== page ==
The present edition of the Meghaduta has been prepared with particular attention to the wants of university students; at the same time, much that is of interest to the general reader has been inserted. The words giving the prose order of each verse in Mallinatha's commentary are printed in the bold type, the compound words not actually given by Malli. Being enclosed in rectangular brackets. This will enable the students to find out the prose order and thereby to reading the unnecessary portions of the commentary. The translation of the spurious stanzas is also given, with short notes thereon. All the grammatical points discussed by Malli. Have been explained in the Notes, and derivations of important words given. In fact, an attempt is made to make the book as complete as possible within the limits of time at my disposal. As regards the text, Malli.'s order of the verses has been preserved, except in two cases: (i) the verse: &c. has been transferred to the second part, as it appears to form a part of the description of Alaka, and (ii) the verses &c. (II. 14) is placed after &c. (see Notes) as in the Parsvabhyudaya. in preparing the present edition of the Megh., I have consulted all the printed editions available at Bombay, and the Calcutta Ed. Of Isvarachandra Vidyasagara, and I acknowledge the help received from them: but my special thanks are due to Prof. Pathak and Mr. Nandargikar, from whose editions I got considerable help.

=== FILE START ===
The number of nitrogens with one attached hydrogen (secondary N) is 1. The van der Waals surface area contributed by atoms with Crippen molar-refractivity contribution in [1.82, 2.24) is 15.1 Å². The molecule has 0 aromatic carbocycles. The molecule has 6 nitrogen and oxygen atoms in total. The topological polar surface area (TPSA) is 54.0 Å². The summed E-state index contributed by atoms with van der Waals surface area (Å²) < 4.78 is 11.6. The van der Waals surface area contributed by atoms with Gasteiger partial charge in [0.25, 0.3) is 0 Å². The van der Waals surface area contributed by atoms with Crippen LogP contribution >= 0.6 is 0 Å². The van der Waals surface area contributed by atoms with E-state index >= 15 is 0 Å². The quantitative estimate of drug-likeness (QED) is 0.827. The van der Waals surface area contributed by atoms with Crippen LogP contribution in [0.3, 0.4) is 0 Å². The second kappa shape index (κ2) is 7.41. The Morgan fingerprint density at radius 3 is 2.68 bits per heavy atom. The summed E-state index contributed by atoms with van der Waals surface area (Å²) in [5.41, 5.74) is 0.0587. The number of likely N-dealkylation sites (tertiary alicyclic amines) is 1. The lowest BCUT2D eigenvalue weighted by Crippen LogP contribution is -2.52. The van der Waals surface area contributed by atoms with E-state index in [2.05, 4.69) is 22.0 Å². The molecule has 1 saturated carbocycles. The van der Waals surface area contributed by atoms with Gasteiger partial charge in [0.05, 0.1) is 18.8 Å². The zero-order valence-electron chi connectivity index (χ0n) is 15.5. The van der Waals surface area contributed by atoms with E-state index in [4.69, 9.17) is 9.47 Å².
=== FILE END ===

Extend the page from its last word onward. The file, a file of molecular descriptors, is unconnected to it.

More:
Kavya or literary composition according to Sanskrit writers is of two kinds and of these is either pure prose or pure poetry or a mixture of the two. Pure poetry may be either a (like the Raghuvamsa and the Kiratarjuniya or a writers on rhetories have defined a as viz, resembling Mahakavya in some of its features the Meghaduta and the Rituasamhars are Kavyas of this class.
The Khanda kavya is the nearest approach to a sustained lyrical poem in Sanskrit although fugitive stanzas of great lyrical beauty have always had greater vogue. The Sanskrit lyric may be divided according to its subject into two kinds the religious and the arotic the numerous extant stotras represent the modern form of the religious type of Khanda kavya. The erotic lyric which is the more popular of the two may be said to commence for us with the poems of Kalidasa.
The two prominent characteristics of these short pieces are Nature the poet is observant of mountains plants and the animal world of flowers the lotus is the most conspicuous and of birds we may mention the peacock the chataka the chakara the kokila and the charavaka. Scenes are depicted brilliant with blossoming trees fragrant with flowers gay with lotus ponds steeped in tropical sunshine and with large eyed gazelles reclining in the shade the bulk of this poetry consists of miniature painting depicting amatory situations or sentiments. This portraiture sometimes effected with great subtlety and charm also often becomes conventional especially in the hands of the later poets. The love depicted by Sanskrit poets it may also be remarked is not so much romantic or ethereal as ensues though rarely they do succeed in raising it to a spiritual idea.
The age of Kavya literature in classical Sanskrit may roughly be given as 100 B.C 1100 A.D though later poets now and then cultivated it with remarkable success. The Meghaduta of Kalidasa is undoubtedly the crest jewel of Khanda Kavyas an other work of the same class by that poet is tha Ritusamhara which is a poetical description of the six seasons into which the Hindu year is divided. Among other specimens more or less well known may be mentioned (1) the a small work of 22 slokas in whci yamaka is freely employed (2) in 50 stanzas descriptive of various amorous situations (3) the one of the triology whch bhartirhari is said to have composed (4) which is sometimes attributed to Kalidasa (5) evidently the work of one who is a master in this special art (6) in praise of the sun and (7) the famous dramatic lyric of Jayadeva of later authors perhaps non is superior to and matter the words of older writers.